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How to Study for Midterms in College

Midterms are a stressful time for most college students. The added pressure of major examinations on top of your other college responsibilities can put a lot of pressure on you. If you’re studying medicine in any shape, the pressure is even more intense as the workload is increasingly difficult. This may make you wonder, do midterm grades matter? Yes, they do—especially for pre-health students—so it’s important to learn how to study for midterms. This guide will help.

What Are Midterms in College?

What is a midterm exam? These tests are middle-of-the-term tests that evaluate a student’s knowledge and understanding to that point. They serve as a checkup for the teacher and the student to see if they are on track with their learning.

Midterms can be quite important because many professors will count them as a high percentage of your grade. Do not take them lightly. On the other hand, don’t overthink them, either. It can be tempting to put too much pressure on yourself, and that stress can make it difficult to perform well on your exams.

How Can You Prepare for Midterms?

College midterms require careful preparation, especially if you’re taking multiple classes at the same time. It takes careful and diligent study to be ready for tests in all of your classes. These tips can help.

1. Start Early

Don’t wait until the night or even the week before to start studying. Your brain won’t be able to comprehend all of the information necessary at that point. Instead, start studying at least two weeks before the exam so you can absorb and retain the information well.

2. Create a Schedule

Set up a schedule that you use to study. You’ll want to set aside time each day to study and give yourself time for rest as well. If you study constantly, you’ll retain less of your information than if you study in smaller segments and take breaks between.

3. Study Smart

Find out from your professors what you need to study. Most of the time, you will need to study both the textbook and the class notes, but some professors will tell you that the exams are fully from the notes or fully from the textbook. If you can narrow down your options, that will help your study time to be more efficient. Rather than focusing on rote memory, when possible, try to learn conceptually. Use memorization for those facts that require it.

4. Practice

If you have exams you took throughout the quarter, use them to practice. While the midterm won’t be exactly like these, it can give you a good chance to remember the professor’s way of testing.

5. Grab a Buddy

If you have a friend who is in your class, have them study with you. Working as a team can help you identify areas where you may be missing information so you can work together to fix the missing information. You can also quiz each other. If you have more than one friend, set up a study group situation.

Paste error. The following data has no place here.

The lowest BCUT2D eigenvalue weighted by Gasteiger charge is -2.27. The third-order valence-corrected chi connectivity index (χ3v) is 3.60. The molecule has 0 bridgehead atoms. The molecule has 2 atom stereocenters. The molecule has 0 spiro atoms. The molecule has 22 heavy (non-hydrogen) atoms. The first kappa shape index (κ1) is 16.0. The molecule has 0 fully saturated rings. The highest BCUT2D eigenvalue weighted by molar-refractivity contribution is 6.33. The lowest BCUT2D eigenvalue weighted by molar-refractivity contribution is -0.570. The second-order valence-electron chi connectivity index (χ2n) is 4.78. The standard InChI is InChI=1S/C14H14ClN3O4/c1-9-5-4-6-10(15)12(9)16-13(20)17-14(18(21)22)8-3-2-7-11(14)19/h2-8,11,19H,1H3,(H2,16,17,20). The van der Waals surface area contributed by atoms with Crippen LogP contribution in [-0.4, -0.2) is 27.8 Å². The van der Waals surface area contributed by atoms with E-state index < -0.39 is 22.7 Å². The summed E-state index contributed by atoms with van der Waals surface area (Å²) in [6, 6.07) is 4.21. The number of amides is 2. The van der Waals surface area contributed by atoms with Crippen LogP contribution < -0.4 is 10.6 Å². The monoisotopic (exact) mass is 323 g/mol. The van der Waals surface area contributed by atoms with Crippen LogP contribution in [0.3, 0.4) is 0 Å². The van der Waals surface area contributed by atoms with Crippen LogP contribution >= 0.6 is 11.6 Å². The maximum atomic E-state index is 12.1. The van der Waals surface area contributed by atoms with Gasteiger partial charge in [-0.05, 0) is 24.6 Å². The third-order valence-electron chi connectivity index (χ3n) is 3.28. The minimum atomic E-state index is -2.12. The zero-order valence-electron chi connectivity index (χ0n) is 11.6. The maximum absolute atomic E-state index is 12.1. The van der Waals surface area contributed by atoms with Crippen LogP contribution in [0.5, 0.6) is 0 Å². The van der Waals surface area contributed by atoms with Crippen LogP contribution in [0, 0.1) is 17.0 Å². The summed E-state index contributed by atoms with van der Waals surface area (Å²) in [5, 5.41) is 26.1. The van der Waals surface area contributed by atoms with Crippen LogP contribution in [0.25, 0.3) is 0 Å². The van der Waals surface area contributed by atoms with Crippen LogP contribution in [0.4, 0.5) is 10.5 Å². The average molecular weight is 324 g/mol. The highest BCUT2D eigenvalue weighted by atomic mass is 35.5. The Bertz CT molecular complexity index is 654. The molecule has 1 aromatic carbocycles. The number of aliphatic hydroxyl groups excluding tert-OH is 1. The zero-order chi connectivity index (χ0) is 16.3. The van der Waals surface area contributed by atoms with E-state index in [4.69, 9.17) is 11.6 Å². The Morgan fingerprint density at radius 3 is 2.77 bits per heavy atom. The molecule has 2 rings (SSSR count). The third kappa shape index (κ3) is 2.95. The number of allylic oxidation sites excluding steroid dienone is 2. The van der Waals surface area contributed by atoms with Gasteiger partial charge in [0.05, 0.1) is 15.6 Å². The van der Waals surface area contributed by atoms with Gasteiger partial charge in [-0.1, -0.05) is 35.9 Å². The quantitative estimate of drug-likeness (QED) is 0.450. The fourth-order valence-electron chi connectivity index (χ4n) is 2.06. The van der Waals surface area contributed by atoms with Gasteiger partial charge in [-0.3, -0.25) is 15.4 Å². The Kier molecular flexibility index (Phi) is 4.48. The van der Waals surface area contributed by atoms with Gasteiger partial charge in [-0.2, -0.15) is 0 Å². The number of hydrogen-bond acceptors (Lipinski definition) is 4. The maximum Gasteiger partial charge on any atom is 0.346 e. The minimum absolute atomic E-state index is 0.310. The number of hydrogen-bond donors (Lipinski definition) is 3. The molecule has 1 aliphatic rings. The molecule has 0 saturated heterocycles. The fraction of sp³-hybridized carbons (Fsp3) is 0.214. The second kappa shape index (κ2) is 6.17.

6. Stay Positive

Above all, stay positive. Getting in your head in a negative way can make it difficult to perform well. Negative thinking can hurt your ability to remember information. A positive attitude will go far in helping you perform well on your exams, and it will reduce the amount of stress you face during the exam period.

Test-Day Tips

In addition to studying well, you can prepare yourself for success by the way you prepare on test day. First, even though it’s hard, get plenty of sleep. Staying up to cram, then not getting enough sleep, will often mean that you can’t remember what you’ve studied when test time comes. Sometimes, getting more sleep is more effective than staying up all night to try to stuff more information into your head.

Next, eat breakfast. Protein is helpful in keeping your brain engaged and on track.

When you arrive, make sure you read through the directions carefully so you don’t miss points because you didn’t follow them well. Focus on the key concepts you learned rather than minute details. Answer all of the questions because sometimes a guess is right or worth partial credit. If you find a question you don’t know, don’t panic. Missing one question won’t cause you to fail, but panicking can make it hard to remember the other things you studied.

It can be hard to stay focused while studying, but you can do it. As you prepare, remember this is just one step on the path toward your exciting medical career, and doing your best will get you far.

Get Additional Help with Advanced eClinical Training

As you prepare for your midterms and the rest of your pre-health student experience, consider getting additional training and certification to help your medical career. Advanced eClinical Training offers online medical certifications designed to help undergraduate students gain clinical experience before applying to graduate programs—the courses are completely self-paced, meaning that you can complete them around your existing class or work schedule. Enroll today to take a confident next step on your health career journey.

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